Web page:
Congenital Scoliosis

Congenital Scoliosis is a condition in which the spine has excessive curvature due to abnormalities of the vertebrae. In most cases, the vertebrae become overdeveloped in utero around 4 – 6 weeks of gestation.  Though it is often difficult to pin point an absolute cause of congenital scoliosis, studies show that women that abuse drugs and alcohol are more likely to give birth to children with similar abnormalities. Most doctors suggest that this condition is not hereditary or passed down through generations.

Congenital Scoliosis has three classifications: Failure of formation, Failure of segmentation, and a combination of both. Failure of formation usually results in Hemiverterbra (portion of a vertebra) which is discussed in further below.

The severity of this condition depends upon the location and quantity of anomalies. Some people suffer from mild scoliosis and only learn of this condition when doctors analyze the results of an x-ray. This can be a serious condition as extreme abnormalities can lead to issues with the lungs or neurological problems. Unfortunately, congenital scoliosis can be a progressive condition, and symptoms can worsen or intensify if left untreated. Patients that suffer from Congenital scoliosis are also more likely to face issues with major organ function like cardiac abnormalities, urinary problems, and intraspinal abnormalities.

One of the more common abnormalities is called hemivertebra. A wedge shaped, or half vertebrae to be considered a developmental anomaly in which one side of a vertebra is incompletely developed.

Modern tests like MRI scanning, echocardiogram and ultrasounds will help doctors understand the severity of your condition and will impact your treatment approach.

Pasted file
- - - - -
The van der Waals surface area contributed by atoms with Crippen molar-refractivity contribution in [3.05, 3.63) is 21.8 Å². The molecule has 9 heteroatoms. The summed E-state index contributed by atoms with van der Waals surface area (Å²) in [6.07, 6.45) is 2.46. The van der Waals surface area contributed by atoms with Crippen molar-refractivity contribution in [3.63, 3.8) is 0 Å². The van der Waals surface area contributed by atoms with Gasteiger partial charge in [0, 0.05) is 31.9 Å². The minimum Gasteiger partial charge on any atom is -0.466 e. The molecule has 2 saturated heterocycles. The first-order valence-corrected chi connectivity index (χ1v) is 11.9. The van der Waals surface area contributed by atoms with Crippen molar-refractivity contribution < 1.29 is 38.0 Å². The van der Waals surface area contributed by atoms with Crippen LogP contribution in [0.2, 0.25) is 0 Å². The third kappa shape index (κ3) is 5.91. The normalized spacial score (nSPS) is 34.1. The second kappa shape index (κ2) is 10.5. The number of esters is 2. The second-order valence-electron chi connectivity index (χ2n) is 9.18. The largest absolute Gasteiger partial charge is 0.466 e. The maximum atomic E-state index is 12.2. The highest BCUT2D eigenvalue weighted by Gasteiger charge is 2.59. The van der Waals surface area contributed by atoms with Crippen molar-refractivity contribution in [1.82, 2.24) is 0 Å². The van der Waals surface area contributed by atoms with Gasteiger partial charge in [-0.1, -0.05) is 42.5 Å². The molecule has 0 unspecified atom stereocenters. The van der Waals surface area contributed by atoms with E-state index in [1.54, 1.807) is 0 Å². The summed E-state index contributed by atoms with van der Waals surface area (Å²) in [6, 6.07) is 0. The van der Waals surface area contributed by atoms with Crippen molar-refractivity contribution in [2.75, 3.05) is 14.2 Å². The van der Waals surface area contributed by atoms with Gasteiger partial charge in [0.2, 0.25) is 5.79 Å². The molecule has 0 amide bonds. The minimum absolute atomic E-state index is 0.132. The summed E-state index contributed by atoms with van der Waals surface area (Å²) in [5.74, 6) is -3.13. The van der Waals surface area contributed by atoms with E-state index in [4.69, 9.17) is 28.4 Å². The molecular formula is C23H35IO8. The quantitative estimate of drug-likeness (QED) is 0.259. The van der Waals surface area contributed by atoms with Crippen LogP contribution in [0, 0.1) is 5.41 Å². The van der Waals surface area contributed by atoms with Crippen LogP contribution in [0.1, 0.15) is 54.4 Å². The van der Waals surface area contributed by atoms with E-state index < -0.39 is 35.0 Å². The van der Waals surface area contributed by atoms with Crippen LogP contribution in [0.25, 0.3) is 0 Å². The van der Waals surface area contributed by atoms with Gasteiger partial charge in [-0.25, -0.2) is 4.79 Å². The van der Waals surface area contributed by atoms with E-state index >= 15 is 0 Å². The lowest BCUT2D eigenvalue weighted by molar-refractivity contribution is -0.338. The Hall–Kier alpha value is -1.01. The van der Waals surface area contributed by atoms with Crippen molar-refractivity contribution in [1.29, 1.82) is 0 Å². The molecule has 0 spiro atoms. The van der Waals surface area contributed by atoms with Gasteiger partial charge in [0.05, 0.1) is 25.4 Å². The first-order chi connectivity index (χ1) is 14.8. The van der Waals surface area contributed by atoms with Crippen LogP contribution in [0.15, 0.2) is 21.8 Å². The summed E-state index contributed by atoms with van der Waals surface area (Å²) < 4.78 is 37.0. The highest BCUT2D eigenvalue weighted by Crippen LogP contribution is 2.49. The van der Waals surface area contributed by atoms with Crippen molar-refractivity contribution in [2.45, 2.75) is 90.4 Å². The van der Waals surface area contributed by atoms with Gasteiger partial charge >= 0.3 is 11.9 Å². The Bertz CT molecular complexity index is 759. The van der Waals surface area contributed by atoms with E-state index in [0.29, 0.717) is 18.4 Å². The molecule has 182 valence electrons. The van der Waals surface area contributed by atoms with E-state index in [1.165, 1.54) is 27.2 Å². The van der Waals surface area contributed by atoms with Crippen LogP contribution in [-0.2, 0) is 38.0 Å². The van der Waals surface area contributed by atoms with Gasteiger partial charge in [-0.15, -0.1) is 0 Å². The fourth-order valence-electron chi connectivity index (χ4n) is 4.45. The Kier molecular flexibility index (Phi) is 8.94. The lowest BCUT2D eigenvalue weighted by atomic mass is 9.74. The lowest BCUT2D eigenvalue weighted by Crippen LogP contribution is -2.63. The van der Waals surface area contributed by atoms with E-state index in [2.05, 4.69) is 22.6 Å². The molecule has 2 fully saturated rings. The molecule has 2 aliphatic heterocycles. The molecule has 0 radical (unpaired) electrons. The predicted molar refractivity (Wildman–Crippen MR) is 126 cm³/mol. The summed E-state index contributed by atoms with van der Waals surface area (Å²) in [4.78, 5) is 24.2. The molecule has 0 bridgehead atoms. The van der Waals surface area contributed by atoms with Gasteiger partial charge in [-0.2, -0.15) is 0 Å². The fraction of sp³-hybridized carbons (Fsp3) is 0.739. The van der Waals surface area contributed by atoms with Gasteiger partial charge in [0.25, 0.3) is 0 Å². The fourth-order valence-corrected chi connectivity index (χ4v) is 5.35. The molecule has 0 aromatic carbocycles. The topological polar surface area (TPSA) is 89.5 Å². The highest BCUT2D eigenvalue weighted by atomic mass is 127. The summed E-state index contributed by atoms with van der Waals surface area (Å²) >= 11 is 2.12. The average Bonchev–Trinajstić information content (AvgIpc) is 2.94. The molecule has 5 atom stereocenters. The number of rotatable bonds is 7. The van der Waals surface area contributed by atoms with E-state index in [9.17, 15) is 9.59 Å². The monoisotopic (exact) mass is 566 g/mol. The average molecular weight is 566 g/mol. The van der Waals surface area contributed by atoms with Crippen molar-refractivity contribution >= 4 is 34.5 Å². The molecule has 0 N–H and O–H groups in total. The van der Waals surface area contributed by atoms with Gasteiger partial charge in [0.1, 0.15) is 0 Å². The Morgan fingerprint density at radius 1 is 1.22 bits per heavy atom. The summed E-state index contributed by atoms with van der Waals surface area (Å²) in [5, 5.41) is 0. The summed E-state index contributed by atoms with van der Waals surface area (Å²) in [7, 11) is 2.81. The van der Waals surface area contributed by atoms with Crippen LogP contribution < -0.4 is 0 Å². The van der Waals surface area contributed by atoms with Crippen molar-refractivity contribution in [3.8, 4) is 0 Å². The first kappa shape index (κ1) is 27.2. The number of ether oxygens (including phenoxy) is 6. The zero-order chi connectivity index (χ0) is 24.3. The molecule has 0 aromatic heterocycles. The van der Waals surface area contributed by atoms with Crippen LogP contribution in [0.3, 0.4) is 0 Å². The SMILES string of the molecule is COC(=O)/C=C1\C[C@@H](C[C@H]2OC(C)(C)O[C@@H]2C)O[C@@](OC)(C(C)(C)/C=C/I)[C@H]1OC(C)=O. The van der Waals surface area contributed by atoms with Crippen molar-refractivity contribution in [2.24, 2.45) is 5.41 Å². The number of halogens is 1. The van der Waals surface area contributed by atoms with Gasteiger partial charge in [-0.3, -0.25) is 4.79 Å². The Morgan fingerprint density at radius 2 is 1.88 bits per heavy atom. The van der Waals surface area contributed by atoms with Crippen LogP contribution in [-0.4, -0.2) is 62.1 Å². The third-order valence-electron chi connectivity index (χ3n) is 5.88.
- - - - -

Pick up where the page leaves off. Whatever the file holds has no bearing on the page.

Moderate to severe cases of congenital scoliosis typically require surgical treatment. Obviously, anyone with this condition should seek multiple opinions to see if surgery is the best option. The sooner this condition is diagnosed the higher the success rate for treatment. The treatment plan usually depends on the likeliness of progression to occur.

Non surgical treatments include exercise, physical therapy and the use of orthotic devices.

Consult a specialist to discuss your treatment options and consider finding a support group to communicate with other people that have had experience raising children with congenital scoliosis.

Filed Under: Scoliosis
Written By:  Updated:
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Jesse Cannone, CFT, CPRS, MFT

Jesse is the co-founder and visionary CEO of The Healthy Back Institute®, the world-leading source of natural back pain solutions. His mission as a former back pain sufferer is to help others live pain free without surgery and pharmaceuticals.

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